SCORE ONE for the old biddies and their jizz-filled fears of a downtown absolutely packed with the worst and most profane brand of street drunk imaginable.
They got their wish, and on Wednesday, September 15, Portland City Council unanimously endorsed Commissioner Amanda Fritz's plan to ban sales of cheap hooch—malt liquor and fortified wines—downtown. The goal is to cut off the supply of swill that, they believe, makes so-called "undesirables" fall asleep on their condominium doorsteps.
And the downtown residents who showed up in high-waisted pants to back the proposal looked appropriately smug when the outcome was announced, confident they'd done their part to strike a blow for decency. Also tourists. And rich people.
Presumably, all the people lying in doorways will now start wearing suits and join them in line for the theater or for hot morning lattes. Except that they won't. Because here's the thing: While this ban might take away certain types of hooch, it won't do a damned thing for solving addiction, helping with mental illness, or giving someone a hand up off the street. It might even force some drinkers out of the reach of detox workers.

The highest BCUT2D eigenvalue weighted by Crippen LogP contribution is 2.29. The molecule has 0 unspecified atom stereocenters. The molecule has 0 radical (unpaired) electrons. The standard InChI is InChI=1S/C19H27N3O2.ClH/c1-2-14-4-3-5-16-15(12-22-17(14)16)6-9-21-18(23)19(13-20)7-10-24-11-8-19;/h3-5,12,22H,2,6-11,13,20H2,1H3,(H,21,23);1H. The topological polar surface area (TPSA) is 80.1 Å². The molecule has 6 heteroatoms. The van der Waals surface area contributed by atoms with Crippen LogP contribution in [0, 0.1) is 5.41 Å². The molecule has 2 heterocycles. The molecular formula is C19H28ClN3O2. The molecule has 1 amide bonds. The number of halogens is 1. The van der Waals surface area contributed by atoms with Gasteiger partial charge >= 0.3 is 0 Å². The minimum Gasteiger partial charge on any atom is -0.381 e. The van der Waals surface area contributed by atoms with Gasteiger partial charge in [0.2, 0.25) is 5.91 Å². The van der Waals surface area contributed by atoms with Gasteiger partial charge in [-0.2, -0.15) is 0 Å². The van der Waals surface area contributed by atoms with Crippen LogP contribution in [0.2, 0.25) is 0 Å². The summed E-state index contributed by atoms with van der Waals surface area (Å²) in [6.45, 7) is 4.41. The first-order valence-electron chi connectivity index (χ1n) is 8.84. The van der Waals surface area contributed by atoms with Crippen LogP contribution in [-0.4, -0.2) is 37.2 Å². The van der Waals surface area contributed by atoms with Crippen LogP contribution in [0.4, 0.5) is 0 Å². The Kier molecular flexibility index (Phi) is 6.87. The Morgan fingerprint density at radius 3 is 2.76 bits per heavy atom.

"A meaningful solution is going to require some commitment to treatment and care," said Rob Wheaton of Oregon AFSCME. "It's not going to be addressed by Prohibition."
More evidence this effort is about class as much as health, the only advocates anyone on the council listened to were lobbyists. From the wine and grocery industries.
Because they bent commissioners' ears in the hallways outside the meeting, an exemption was carved out for the strong wines—like yummy California zins! Oooh!—favored by the hoity-toity. But 16-ounce cans of regular beer, the kind enjoyed by office workers and vagrants alike, didn't have a defender. And now they're included in the ban, too.
Of course, none of this keeps someone from filling up on 12-ounce cans or hopping on the MAX to some market somewhere else that sells the hard shit.
"I'm here to speak for the alcoholics, a subgroup that probably isn't represented here," said one homeless Portlander the council, Michael O'Callaghan. "You guys think you're going to stop me from drinking? How absurd!"
The biddies rolled their eyes, but everyone else chuckled. He was right.
"There is a problem," he continued. "The fundamental problem is people have nowhere to go."